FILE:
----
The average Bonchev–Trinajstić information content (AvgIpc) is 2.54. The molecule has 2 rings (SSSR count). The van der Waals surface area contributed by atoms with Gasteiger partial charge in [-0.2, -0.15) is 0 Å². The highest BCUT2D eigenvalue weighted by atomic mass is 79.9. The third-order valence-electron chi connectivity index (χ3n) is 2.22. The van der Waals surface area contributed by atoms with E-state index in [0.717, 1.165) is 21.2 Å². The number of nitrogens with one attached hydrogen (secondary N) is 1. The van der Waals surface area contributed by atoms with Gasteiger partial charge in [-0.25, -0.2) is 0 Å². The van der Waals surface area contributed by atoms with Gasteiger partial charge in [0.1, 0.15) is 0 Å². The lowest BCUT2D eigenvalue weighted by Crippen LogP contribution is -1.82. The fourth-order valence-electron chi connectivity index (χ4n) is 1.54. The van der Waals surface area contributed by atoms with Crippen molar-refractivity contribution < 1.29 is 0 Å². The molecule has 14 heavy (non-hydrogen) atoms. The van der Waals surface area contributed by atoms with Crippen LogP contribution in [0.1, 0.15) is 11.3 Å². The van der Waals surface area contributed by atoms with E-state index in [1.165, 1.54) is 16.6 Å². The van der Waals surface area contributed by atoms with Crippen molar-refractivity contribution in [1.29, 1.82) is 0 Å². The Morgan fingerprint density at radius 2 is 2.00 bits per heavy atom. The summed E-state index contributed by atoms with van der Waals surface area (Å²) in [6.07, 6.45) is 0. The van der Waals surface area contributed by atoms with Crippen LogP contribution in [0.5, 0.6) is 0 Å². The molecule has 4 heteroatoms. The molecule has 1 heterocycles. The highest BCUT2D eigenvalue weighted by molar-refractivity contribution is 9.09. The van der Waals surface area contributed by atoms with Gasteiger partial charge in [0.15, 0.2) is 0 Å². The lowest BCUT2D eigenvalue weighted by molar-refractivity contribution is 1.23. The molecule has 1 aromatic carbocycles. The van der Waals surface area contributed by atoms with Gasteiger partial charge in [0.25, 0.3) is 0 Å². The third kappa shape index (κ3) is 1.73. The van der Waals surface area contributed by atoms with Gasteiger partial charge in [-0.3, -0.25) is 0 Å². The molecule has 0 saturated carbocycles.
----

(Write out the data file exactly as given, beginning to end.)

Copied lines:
The average Bonchev–Trinajstić information content (AvgIpc) is 2.54. The molecule has 2 rings (SSSR count). The van der Waals surface area contributed by atoms with Gasteiger partial charge in [-0.2, -0.15) is 0 Å². The highest BCUT2D eigenvalue weighted by atomic mass is 79.9. The third-order valence-electron chi connectivity index (χ3n) is 2.22. The van der Waals surface area contributed by atoms with E-state index in [0.717, 1.165) is 21.2 Å². The number of nitrogens with one attached hydrogen (secondary N) is 1. The van der Waals surface area contributed by atoms with Gasteiger partial charge in [-0.25, -0.2) is 0 Å². The van der Waals surface area contributed by atoms with Gasteiger partial charge in [0.1, 0.15) is 0 Å². The lowest BCUT2D eigenvalue weighted by Crippen LogP contribution is -1.82. The fourth-order valence-electron chi connectivity index (χ4n) is 1.54. The van der Waals surface area contributed by atoms with Crippen molar-refractivity contribution < 1.29 is 0 Å². The molecule has 14 heavy (non-hydrogen) atoms. The van der Waals surface area contributed by atoms with Crippen LogP contribution in [0.1, 0.15) is 11.3 Å². The van der Waals surface area contributed by atoms with E-state index in [1.165, 1.54) is 16.6 Å². The van der Waals surface area contributed by atoms with Crippen molar-refractivity contribution in [1.29, 1.82) is 0 Å². The Morgan fingerprint density at radius 2 is 2.00 bits per heavy atom. The summed E-state index contributed by atoms with van der Waals surface area (Å²) in [6.07, 6.45) is 0. The van der Waals surface area contributed by atoms with Crippen LogP contribution in [0.5, 0.6) is 0 Å². The molecule has 4 heteroatoms. The molecule has 1 heterocycles. The highest BCUT2D eigenvalue weighted by molar-refractivity contribution is 9.09. The van der Waals surface area contributed by atoms with Gasteiger partial charge in [0.15, 0.2) is 0 Å². The lowest BCUT2D eigenvalue weighted by molar-refractivity contribution is 1.23. The molecule has 1 aromatic carbocycles. The van der Waals surface area contributed by atoms with Gasteiger partial charge in [0.25, 0.3) is 0 Å². The third kappa shape index (κ3) is 1.73. The van der Waals surface area contributed by atoms with Gasteiger partial charge in [-0.3, -0.25) is 0 Å². The molecule has 0 saturated carbocycles.